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9.15 Support for executable extensions

On some platforms, such as Windows, executables are expected to have an extension such as `.exe'. On these platforms, some compilers (GCC among them) will automatically generate `foo.exe' when asked to generate `foo'.

Automake provides mostly-transparent support for this. Unfortunately mostly doesn't yet mean fully. Until the English dictionary is revised, you will have to assist Automake if your package must support those platforms.

One thing you must be aware of is that, internally, Automake rewrites something like this:

 
bin_PROGRAMS = liver

to this:

 
bin_PROGRAMS = liver$(EXEEXT)

The targets Automake generates are likewise given the `$(EXEEXT)' extension. EXEEXT

However, Automake cannot apply this rewriting to configure substitutions. This means that if you are conditionally building a program using such a substitution, then your `configure.in' must take care to add `$(EXEEXT)' when constructing the output variable.

With Autoconf 2.13 and earlier, you must explicitly use AC_EXEEXT to get this support. With Autoconf 2.50, AC_EXEEXT is run automatically if you configure a compiler (say, through AC_PROG_CC).

Sometimes maintainers like to write an explicit link rule for their program. Without executable extension support, this is easy--you simply write a target with the same name as the program. However, when executable extension support is enabled, you must instead add the `$(EXEEXT)' suffix.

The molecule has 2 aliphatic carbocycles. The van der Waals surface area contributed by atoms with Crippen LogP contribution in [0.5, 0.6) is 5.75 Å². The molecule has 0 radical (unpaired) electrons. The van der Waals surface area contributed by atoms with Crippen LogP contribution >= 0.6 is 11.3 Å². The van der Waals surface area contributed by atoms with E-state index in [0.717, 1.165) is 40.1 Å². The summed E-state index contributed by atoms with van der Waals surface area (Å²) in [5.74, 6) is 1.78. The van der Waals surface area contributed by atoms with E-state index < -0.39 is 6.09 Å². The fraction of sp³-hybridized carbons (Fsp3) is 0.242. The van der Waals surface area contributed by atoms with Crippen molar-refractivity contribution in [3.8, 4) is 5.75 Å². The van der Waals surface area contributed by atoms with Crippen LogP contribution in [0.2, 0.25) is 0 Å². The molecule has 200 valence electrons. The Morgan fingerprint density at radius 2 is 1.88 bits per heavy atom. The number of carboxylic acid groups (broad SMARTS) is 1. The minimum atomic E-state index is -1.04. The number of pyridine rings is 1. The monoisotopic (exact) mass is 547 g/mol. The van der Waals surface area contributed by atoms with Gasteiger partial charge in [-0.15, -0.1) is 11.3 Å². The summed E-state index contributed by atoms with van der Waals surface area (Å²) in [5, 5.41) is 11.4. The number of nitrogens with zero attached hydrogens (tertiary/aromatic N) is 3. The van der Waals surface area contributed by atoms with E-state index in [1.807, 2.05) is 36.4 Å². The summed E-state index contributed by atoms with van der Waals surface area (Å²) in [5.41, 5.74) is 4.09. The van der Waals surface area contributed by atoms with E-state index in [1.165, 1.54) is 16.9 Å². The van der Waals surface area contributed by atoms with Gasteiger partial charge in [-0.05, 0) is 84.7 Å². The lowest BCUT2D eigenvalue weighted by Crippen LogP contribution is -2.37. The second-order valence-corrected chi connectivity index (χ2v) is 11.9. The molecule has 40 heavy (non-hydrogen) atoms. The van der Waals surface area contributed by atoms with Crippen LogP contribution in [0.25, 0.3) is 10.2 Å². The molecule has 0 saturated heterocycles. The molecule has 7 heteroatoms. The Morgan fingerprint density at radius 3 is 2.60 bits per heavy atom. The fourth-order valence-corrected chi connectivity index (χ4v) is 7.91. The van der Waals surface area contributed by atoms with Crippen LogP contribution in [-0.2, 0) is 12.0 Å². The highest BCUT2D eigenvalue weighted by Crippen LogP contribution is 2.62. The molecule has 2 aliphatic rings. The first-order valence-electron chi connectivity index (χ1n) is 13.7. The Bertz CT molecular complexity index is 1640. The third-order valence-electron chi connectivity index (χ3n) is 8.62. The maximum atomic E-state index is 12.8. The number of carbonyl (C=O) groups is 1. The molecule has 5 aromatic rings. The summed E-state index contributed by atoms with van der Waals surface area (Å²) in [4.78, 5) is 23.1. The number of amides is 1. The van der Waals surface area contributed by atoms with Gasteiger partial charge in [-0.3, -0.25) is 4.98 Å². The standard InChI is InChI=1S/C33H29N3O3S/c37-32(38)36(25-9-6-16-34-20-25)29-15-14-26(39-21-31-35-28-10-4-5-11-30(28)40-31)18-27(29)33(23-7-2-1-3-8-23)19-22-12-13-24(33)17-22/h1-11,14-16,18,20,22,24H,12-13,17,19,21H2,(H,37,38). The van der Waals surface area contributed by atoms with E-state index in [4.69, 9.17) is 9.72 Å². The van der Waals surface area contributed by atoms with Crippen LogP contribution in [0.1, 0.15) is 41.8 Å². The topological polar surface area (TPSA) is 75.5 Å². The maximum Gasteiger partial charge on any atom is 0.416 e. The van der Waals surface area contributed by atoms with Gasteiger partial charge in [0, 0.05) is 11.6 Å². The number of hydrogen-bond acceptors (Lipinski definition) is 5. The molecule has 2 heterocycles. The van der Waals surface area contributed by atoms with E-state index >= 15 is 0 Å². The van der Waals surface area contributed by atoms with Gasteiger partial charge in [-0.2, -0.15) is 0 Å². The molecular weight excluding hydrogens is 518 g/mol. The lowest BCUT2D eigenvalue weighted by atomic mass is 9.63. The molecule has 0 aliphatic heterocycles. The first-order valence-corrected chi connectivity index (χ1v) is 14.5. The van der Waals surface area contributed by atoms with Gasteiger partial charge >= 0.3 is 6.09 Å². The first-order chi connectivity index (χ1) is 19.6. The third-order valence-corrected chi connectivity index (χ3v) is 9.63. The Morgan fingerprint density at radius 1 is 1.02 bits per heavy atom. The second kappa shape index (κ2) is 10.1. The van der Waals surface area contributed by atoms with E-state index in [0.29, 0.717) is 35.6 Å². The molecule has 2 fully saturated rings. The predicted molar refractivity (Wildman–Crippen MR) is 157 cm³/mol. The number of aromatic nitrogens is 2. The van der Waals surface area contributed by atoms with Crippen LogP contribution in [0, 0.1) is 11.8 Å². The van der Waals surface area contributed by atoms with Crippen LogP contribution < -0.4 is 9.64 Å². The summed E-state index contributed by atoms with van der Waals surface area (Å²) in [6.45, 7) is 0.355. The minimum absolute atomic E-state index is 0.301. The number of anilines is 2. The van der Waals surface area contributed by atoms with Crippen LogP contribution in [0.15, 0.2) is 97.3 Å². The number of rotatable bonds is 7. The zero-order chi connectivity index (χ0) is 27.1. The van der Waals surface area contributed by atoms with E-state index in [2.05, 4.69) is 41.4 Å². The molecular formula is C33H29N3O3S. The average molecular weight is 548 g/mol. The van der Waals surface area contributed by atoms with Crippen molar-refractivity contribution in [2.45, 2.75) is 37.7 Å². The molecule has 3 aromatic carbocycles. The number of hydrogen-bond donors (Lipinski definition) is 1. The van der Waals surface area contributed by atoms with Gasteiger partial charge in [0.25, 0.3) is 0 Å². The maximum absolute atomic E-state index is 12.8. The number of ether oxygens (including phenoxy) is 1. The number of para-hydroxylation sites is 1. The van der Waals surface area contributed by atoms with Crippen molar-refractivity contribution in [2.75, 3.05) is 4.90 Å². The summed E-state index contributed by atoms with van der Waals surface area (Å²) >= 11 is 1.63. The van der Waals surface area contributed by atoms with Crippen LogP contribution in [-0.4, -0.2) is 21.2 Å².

Unfortunately, due to the change in Autoconf 2.50, this means you must always add this extension. However, this is a problem for maintainers who know their package will never run on a platform that has executable extensions. For those maintainers, the no-exeext option (see section 17. Changing Automake's Behavior) will disable this feature. This works in a fairly ugly way; if no-exeext is seen, then the presence of a target named foo in `Makefile.am' will override an automake-generated target of the form foo$(EXEEXT). Without the no-exeext option, this use will give an error.


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